The shock of white hair, the spectacles, the moustache; sat at his desk, carefully making notes in his journal, string music and smoke from his pipe filling the air, the image is unmistakable as veteran Fringe performer Pip Utton waits patiently for the audience to fill the Upstairs room of the Pleasance Courtyard to be entertained for an hour by the genial company of the late Albert Einstein.
Encouraging the audience to close their eyes and participate in his thought experiments, any theatrical performance is an act of imagination on both sides and it is this which Utton wishes to tap, saying that particular resource is more powerful than mere knowledge which can be limited: “Logic can take you from A to B, but imagination can take you anywhere.”
His subject famously informal, Utton’s accent and manner are gentle, speaking more softly than a stage performer might traditionally but it encourages silent attention from the audience punctuated only by occasional laughter, for he is charming and fascinating, his characterisation extending beyond the visual: “Time magazine once called me a cartoonist’s dream come true, and I think they were right.”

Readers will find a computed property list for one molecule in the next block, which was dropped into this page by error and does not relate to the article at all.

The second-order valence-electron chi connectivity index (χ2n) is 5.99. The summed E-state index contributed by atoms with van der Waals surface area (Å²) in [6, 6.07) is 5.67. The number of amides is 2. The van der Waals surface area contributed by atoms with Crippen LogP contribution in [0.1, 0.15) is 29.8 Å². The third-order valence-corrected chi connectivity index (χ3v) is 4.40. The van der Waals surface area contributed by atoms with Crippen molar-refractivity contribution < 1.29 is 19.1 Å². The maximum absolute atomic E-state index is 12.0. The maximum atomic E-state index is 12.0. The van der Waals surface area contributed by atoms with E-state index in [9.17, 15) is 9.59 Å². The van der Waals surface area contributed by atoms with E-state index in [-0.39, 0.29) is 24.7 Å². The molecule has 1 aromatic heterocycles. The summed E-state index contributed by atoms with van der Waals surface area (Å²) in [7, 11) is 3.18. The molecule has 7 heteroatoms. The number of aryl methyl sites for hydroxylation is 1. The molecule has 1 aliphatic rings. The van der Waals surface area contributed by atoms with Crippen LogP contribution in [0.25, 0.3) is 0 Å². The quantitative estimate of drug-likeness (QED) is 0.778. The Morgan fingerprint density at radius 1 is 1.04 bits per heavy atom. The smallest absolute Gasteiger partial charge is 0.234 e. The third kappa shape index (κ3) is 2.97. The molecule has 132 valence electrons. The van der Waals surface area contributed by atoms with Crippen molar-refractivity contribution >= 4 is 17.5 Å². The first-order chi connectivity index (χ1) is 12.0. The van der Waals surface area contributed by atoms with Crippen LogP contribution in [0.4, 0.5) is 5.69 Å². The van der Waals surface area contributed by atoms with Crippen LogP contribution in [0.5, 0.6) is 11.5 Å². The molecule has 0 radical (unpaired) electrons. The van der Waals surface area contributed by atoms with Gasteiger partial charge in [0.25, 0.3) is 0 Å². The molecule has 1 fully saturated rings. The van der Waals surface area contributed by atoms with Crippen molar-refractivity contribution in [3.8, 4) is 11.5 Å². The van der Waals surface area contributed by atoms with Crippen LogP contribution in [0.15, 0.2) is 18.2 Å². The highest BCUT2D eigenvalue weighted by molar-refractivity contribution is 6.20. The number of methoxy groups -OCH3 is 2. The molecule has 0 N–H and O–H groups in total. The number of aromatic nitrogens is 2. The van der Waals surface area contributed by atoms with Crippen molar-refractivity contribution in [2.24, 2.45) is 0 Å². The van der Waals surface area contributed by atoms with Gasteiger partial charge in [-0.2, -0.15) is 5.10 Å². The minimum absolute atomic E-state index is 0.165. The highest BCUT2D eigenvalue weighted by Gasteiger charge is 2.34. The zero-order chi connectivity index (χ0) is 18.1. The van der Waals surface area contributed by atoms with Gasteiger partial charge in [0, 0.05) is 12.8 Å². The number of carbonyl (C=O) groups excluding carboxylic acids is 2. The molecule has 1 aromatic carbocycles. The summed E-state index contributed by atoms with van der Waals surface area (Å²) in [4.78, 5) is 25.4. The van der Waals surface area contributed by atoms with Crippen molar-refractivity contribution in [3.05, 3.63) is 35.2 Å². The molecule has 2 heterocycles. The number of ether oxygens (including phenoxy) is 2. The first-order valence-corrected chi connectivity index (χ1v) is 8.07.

Utton’s monologue is ostensibly structured as a lecture but the subjects are broad and apparently rambling, though every anecdote and memory has a purpose as they weave into one another, physics, family, the shadow of Hitler and Nazi Germany, and the atomic horror Einstein indirectly gave rise to as practical applications were built upon his purely theoretical work.
Einstein’s failures as a scientist and a human acknowledged alongside the history making successes, there is perspective and acceptance of his failed marriage and poor relationship with his children, a sacrifice made in the pursuit of his intellectual quest which encompassed the photoelectric effect, Brownian motion and ultimately the special and general theories or relativity.
Confounding the laws of space, time and reality, the hour flashes past as though chasing after a beam of light, a vicarious encounter with a voice from the past whose humble genius (he preferred think of himself as “curious”) echoes forward into a world he helped shape yet who was content with a desk to write at, his music and a cat by his side.